A Nutritionist "Fixed" A Women's Magazine Cover, & It's Everything

Though much has been made over the years of the effect glossy women's magazines can have on our body image, the magazines themselves haven't changed that much. Some may be advocating for more body-positivity, but some also still, for the most part, promote thin bodies and dole out weight loss tips.
That's why one nutritionist decided to "fix" the headlines you see on a typical women's magazine.
Laura Thomas, PhD, a registered nutritionist in the UK, wrote in an Instagram post earlier this week that she was "stunned" when she came across a copy of Women's Health Magazine UK, which she wrote was "the EPITOME of diet culture."
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With that in mind, she took to her Instagram to change the headlines to be more body-positive and food-positive, changing things like "Get Lean" to "Don't go on a diet," and "Sculpt Killer Abs" to "Don't kill yourself just to get visible abs."

⚠️ Trigger warning, please don’t swipe right if you’re in a bad place with body image, exercise or restriction. 📆 Taking a brief interlude from the Non-Diet Advent Cal to bring you the latest in diet culture dumbfuckery. 😱Earlier this afternoon I ran into a shop and was STUNNED by this ludicrous @womenshealthuk cover (swipe to see but literally just to laugh at how ridiculous it is and not because it means anything.) 🙅‍♀️This cover is the EPITOME of diet culture. 🤦‍♀️ This is, of course, their yearly ‘transform’ issue, which promises to ‘shed kilos, strip fat, and build muscle’. 💭 But remember, going on a diet may transform your body (temporarily, diets don’t work long-term), but it’s not a cure for low self-esteem, it doesn’t help you cultivate body acceptance or good body image, and it can lead you down the path of disordered eating. 😈 That’s the lie of diet culture. It promises you things will be better after you change your body. 💩 But guys, even Beyonce shits. No amount of controlling your body will make you happy, and you still have to get up and go to work when you reach your target. You’ll still have relationship problems and family drama, and all the rest. Diets don’t solve problems. 🤔 Plus ‘sculpt killer abs’. But guys. YOU ALREADY HAVE ABS, they do an awesome job supporting your lower back and internal organs. 🙄 What this message is REALLY saying is “restrict your energy intake through disordered and restrictive eating & kill yourself in the gym, and don’t even think about having a social life”. 🙈You get the point, right? This magazine has nothing to do with health and everything to do with tearing down your self confidence and preying on your insecurities in order to sell you something, either the magazine itself or their strategically placed partnerships. 💰 Please save yourself £4 and instead consider donating to an eating disorder or mental health charity. 🌈 remember that movement isn’t punishment for eating. And you don’t owe it to anyone to conform to unrealistic aesthetics that someone else decided for you. 🍑 if working out and eating nutritious food are your jam then that’s awesome, but it should never be at the expense of...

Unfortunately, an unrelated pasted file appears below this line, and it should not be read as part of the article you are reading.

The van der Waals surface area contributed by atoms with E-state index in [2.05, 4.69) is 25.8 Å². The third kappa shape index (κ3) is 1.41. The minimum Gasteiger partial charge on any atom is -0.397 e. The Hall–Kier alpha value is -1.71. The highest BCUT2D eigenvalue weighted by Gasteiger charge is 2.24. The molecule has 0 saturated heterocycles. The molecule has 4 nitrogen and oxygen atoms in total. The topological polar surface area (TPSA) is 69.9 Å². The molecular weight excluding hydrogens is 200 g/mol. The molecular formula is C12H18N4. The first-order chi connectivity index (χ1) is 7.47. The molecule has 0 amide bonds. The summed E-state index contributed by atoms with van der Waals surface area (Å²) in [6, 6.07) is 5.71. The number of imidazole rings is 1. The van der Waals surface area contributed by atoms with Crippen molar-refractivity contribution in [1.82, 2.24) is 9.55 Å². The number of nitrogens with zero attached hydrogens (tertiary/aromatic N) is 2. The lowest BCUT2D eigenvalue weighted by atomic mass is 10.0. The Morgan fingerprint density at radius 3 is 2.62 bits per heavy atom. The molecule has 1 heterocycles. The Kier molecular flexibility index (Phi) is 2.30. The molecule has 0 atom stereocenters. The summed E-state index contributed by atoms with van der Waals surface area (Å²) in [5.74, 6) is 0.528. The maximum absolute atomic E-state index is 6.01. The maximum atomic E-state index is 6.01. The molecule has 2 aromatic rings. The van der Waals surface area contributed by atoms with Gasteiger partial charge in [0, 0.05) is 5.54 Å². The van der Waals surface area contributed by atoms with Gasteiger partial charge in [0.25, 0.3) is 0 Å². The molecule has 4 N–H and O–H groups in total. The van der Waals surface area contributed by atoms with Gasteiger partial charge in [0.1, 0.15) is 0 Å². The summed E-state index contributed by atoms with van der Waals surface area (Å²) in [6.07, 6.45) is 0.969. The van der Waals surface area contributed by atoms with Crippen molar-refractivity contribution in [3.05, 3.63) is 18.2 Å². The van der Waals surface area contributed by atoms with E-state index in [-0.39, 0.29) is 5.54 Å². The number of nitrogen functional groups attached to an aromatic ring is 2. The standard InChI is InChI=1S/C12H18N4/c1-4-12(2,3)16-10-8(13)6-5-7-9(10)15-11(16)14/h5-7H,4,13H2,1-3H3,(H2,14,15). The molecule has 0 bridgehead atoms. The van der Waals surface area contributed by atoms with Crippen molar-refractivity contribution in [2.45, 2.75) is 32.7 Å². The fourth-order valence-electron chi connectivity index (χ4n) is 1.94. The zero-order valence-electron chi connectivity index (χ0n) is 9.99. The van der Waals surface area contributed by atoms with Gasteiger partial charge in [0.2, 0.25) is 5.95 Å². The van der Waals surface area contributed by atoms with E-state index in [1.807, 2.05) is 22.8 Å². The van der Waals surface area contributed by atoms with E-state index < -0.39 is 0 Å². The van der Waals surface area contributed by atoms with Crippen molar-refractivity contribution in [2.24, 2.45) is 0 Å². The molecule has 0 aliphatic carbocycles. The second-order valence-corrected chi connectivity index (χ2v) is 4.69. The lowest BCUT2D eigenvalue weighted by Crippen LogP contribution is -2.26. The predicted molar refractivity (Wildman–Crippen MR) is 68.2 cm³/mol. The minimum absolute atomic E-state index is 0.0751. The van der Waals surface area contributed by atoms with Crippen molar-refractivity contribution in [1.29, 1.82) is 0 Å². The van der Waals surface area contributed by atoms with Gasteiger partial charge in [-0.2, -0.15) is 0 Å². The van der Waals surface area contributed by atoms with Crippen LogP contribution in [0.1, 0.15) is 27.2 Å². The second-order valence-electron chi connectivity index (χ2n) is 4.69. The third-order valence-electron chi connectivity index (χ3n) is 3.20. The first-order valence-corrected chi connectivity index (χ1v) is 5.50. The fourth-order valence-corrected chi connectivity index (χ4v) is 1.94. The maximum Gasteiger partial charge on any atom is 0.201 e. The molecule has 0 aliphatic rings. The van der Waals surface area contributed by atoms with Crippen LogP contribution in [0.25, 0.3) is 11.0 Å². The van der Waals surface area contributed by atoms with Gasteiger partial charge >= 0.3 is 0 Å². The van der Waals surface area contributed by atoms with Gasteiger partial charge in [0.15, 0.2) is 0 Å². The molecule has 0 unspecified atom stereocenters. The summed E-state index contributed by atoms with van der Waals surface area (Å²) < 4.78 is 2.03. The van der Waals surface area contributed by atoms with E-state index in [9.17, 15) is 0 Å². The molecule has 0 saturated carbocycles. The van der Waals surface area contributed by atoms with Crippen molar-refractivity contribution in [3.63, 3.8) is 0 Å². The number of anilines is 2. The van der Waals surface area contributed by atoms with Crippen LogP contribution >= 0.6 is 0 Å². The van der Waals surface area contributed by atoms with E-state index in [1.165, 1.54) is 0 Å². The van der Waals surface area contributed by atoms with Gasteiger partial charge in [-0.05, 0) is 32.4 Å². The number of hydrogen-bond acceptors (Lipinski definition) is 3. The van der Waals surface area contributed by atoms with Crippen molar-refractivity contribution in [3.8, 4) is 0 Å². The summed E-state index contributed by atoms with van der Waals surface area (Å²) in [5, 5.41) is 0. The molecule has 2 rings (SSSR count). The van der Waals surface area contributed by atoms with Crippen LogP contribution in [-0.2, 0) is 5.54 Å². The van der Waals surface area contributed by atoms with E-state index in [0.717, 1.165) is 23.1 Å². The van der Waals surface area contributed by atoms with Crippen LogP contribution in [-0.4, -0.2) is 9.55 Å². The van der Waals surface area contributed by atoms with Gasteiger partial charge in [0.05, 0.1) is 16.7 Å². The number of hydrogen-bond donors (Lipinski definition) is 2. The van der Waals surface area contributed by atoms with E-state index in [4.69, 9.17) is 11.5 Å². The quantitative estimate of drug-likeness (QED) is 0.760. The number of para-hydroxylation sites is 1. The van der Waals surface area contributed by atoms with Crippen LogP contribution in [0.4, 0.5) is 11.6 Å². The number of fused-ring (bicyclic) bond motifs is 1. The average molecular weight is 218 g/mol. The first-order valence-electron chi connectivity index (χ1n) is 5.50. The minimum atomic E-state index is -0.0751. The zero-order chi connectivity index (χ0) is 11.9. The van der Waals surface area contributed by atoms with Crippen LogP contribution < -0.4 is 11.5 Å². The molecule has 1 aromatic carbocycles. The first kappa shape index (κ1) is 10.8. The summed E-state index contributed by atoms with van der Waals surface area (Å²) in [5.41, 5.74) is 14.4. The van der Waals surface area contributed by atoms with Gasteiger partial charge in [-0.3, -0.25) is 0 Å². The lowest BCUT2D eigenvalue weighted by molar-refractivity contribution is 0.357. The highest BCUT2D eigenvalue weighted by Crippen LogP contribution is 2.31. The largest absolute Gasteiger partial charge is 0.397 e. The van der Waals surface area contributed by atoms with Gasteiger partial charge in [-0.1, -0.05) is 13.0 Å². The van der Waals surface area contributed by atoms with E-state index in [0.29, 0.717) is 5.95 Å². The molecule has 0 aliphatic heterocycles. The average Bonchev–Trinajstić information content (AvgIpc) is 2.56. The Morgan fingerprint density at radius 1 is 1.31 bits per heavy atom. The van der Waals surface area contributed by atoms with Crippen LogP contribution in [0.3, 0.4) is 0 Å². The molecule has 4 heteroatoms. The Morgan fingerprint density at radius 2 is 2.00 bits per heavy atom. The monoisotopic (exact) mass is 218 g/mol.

A post shared by Laura Thomas, PhD, RNutr (@laurathomasphd) on

"Remember, going on a diet may transform your body (temporarily, diets don’t work long-term), but it’s not a cure for low self-esteem, it doesn’t help you cultivate body acceptance or good body image, and it can lead you down the path of disordered eating," she wrote.
Dr. Thomas, who for the month of December is posting non-diet advent calendar tips on her Instagram, says that the magazine's tips don't cure low-self-esteem, nor do they help you cultivate body acceptance.
"What this message is REALLY saying is 'restrict your energy intake through disordered and restrictive eating & kill yourself in the gym, and don’t even think about having a social life,'" she added. "You don’t owe it to anyone to conform to unrealistic aesthetics that someone else decided for you. If working out and eating nutritious food are your jam then that’s awesome, but it should never be at the expense of your mental or physical health."
If you are struggling with an eating disorder and are in need of support, please call the National Eating Disorders Association Helpline at 1-800-931-2237. For a 24-hour crisis line, text “NEDA” to 741741.
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